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Why Anchovies Deserve a Second Chance

by Toni Lydecker

             I gained new respect for anchovies in Camogli, a fishing village on Italy’s Ligurian coast. Hanging around the harbor, I watched a fisherman split silvery anchovies with a thumbnail and deftly strip out the tiny, neatly formed skeletons. That night, in a restaurant, we tasted fresh anchovies glossed only with a little lemon juice, as fishermen are said to eat them on their boats. They tasted delicately and irresistibly of the sea. Could this be the same fish loathed by so many pizza eaters?
            Yes and no. An anchovy is an anchovy, but few of us have tasted them fresh.  Even in Italy, most anchovies are preserved when plentiful, in early summer. If this is done well, the anchovies taste stronger, more savory, than when fresh. Anchovies are an oily fish (think omega 3 fatty acids) and highly perishable, so preservation must commence promptly. The cheap canned anchovies most readily available to us are often poor quality--mushy, filled with tiny bones and emitting an unpleasantly fishy odor.       
            Instead, consider paying more for properly filleted anchovies preserved in olive oil or whole anchovies in sea salt, available by the ounce at a good deli counter or from online sources such as www.zingermans.com or www.chefshop.com; Recca, a Sicilian company, is a good brand. Because preserved anchovies keep indefinitely, they’re a convenient ingredient for solo cooks.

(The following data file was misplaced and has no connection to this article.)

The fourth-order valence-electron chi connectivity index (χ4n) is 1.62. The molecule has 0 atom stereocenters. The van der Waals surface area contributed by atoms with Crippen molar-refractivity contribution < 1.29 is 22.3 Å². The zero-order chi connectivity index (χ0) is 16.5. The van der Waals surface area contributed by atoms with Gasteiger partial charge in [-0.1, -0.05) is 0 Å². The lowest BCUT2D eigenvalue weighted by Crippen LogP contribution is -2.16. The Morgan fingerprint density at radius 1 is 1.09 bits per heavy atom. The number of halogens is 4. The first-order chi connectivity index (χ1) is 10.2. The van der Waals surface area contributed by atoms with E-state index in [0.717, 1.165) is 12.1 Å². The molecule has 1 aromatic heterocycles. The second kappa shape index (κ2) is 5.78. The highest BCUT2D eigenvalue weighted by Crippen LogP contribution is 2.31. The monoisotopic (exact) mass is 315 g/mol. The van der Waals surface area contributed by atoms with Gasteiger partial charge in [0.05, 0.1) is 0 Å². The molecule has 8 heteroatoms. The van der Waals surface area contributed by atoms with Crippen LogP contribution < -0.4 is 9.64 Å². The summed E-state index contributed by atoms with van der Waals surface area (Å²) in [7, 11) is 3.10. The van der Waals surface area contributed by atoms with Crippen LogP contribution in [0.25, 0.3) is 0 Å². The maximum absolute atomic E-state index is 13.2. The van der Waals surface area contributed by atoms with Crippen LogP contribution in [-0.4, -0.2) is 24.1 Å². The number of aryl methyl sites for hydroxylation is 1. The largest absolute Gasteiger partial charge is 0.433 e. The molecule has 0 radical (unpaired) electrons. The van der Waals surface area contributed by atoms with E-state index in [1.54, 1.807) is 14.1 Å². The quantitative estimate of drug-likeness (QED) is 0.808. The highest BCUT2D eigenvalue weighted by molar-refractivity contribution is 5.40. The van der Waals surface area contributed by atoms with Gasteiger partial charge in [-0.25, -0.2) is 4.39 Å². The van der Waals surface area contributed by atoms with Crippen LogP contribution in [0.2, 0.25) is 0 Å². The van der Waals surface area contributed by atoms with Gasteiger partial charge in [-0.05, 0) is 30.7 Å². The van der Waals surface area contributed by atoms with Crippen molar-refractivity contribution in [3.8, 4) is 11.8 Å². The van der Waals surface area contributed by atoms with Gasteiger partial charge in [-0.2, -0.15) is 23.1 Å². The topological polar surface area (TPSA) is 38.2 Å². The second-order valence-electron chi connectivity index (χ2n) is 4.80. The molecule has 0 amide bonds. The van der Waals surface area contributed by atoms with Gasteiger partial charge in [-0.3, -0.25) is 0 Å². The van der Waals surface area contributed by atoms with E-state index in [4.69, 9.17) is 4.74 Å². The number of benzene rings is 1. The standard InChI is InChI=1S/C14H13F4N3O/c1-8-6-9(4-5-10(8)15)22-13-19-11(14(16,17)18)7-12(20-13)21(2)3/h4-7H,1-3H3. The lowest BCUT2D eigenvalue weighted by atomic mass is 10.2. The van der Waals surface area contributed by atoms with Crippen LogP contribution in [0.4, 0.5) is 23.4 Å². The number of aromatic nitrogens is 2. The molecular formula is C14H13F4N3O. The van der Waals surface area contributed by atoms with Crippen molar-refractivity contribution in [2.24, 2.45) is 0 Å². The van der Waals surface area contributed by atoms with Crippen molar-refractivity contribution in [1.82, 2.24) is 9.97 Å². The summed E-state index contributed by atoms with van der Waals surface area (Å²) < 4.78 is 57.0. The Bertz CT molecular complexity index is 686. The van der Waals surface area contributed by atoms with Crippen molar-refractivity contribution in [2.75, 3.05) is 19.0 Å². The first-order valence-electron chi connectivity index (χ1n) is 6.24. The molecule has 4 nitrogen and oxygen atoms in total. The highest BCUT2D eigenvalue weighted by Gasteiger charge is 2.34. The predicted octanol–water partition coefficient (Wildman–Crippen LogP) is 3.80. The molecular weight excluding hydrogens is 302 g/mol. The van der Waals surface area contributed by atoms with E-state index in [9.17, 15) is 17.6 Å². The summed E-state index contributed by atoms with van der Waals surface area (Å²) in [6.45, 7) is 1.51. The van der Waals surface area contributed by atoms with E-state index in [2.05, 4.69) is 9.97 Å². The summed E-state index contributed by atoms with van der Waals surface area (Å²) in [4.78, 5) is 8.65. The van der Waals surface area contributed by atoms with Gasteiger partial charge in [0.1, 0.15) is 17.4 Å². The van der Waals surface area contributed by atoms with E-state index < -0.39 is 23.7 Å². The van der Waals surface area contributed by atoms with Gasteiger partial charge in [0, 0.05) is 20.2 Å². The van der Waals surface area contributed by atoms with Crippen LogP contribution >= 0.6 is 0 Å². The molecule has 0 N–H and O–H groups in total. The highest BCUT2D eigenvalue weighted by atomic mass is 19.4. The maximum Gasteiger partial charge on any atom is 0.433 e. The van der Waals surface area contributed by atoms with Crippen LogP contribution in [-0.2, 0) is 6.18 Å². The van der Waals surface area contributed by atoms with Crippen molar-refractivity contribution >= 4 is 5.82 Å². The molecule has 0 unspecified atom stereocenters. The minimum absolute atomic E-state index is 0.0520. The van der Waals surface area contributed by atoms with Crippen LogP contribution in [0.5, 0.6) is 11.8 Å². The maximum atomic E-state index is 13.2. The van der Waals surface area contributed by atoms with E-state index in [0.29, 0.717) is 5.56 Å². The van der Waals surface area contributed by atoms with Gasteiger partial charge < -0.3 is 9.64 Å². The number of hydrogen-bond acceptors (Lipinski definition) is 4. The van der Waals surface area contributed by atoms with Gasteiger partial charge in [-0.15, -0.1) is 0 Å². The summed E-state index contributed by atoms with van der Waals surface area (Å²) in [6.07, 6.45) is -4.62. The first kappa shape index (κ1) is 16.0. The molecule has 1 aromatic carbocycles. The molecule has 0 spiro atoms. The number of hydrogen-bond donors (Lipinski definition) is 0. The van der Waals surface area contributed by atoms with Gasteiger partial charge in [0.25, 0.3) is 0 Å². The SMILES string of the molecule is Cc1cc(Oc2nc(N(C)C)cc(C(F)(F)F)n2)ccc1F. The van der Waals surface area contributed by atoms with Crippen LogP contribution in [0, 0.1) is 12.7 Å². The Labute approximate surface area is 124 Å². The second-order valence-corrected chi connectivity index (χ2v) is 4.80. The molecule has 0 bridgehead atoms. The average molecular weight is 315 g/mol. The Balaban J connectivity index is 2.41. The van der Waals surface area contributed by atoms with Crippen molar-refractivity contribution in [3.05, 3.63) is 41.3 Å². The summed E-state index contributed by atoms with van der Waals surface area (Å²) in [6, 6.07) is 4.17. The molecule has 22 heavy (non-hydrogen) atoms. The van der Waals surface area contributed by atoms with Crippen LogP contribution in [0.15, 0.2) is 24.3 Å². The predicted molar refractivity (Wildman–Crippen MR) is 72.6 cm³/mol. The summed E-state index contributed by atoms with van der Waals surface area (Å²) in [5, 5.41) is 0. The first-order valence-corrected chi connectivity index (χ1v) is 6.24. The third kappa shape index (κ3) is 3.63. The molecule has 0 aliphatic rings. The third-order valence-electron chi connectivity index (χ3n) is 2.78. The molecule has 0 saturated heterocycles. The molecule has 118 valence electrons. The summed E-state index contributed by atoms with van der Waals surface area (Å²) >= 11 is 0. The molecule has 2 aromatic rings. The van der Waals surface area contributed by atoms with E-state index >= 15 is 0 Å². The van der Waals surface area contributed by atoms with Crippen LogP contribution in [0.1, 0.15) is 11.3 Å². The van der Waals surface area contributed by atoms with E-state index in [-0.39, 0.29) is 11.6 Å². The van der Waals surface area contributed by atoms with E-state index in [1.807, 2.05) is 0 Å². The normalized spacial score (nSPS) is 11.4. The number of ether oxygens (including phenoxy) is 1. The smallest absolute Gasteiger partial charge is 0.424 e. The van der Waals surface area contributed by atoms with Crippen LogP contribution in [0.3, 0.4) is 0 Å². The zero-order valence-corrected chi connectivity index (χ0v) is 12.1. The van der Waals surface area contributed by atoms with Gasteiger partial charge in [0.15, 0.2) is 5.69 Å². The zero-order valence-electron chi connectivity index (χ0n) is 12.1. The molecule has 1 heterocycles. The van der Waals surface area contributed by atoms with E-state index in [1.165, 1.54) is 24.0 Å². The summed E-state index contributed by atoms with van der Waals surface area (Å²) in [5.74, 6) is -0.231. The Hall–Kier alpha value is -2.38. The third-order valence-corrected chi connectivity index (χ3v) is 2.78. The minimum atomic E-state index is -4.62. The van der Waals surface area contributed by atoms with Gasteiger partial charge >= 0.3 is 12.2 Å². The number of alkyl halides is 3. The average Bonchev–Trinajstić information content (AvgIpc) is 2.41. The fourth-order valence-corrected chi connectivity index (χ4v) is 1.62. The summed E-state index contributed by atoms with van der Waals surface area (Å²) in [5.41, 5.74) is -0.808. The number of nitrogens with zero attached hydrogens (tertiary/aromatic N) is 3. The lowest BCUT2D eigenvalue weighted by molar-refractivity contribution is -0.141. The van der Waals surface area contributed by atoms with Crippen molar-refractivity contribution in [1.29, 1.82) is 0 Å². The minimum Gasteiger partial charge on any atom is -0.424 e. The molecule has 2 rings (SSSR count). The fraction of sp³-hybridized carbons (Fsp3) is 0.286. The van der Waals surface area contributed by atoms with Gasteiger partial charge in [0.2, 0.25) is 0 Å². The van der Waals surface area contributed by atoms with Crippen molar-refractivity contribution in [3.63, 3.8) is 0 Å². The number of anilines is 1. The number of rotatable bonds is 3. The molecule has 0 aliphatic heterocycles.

Using sparingly, good-quality anchovies melt into a marinara or other sauce, adding depth without announcing their presence. But sometimes I like to use enough anchovies to make their presence deliciously obvious. I might strew a few fillets over a crusty slice of pizza or a fennel, orange and caper salad.  One of my favorite uses is in an oil-based pasta sauce—and, when I’m eating alone, there’s no need to ask whether anyone objects to anchovies.



Makes 1 generous serving

1 heaping teaspoon kosher or sea salt
4 ounces linguine
2 tablespoons good-quality olive oil
1 garlic clove, peeled and slivered
2 to 3 anchovy fillets, roughly chopped*
1 tablespoon lemon juice
1/4 cup coarsely chopped parsley
Red pepper flakes

Combine 6 cups water and the salt in a medium saucepan over high heat. When the water boils, add the linguine and cook until al dente, about 7 minutes.

Meanwhile, heat the olive oil in a medium saucepan over low heat. Cook the garlic for a few seconds until golden. Off the heat, add the anchovies. Stir in the the lemon juice and parsley.

Drain the pasta, reserving a bit of the cooking water. Add the pasta to the saucepan with the anchovy-oil mixture, stirring in the reserved water as necessary to coat the pasta with the sauce. Season to taste with red pepper flakes.

* If using whole anchovies preserved in salt: Under running water, rinse off salt crystals, lift out the skeleton and tear off fins, if any. Rinse away any remaining debris.

© Toni Lydecker


Toni Lydecker
writes often on Italian cooking and is the author of Serves One: Meals to Savor When You’re on Your Own. For more of her writing and her cooking demo schedule, visit www.tonilydecker.com.

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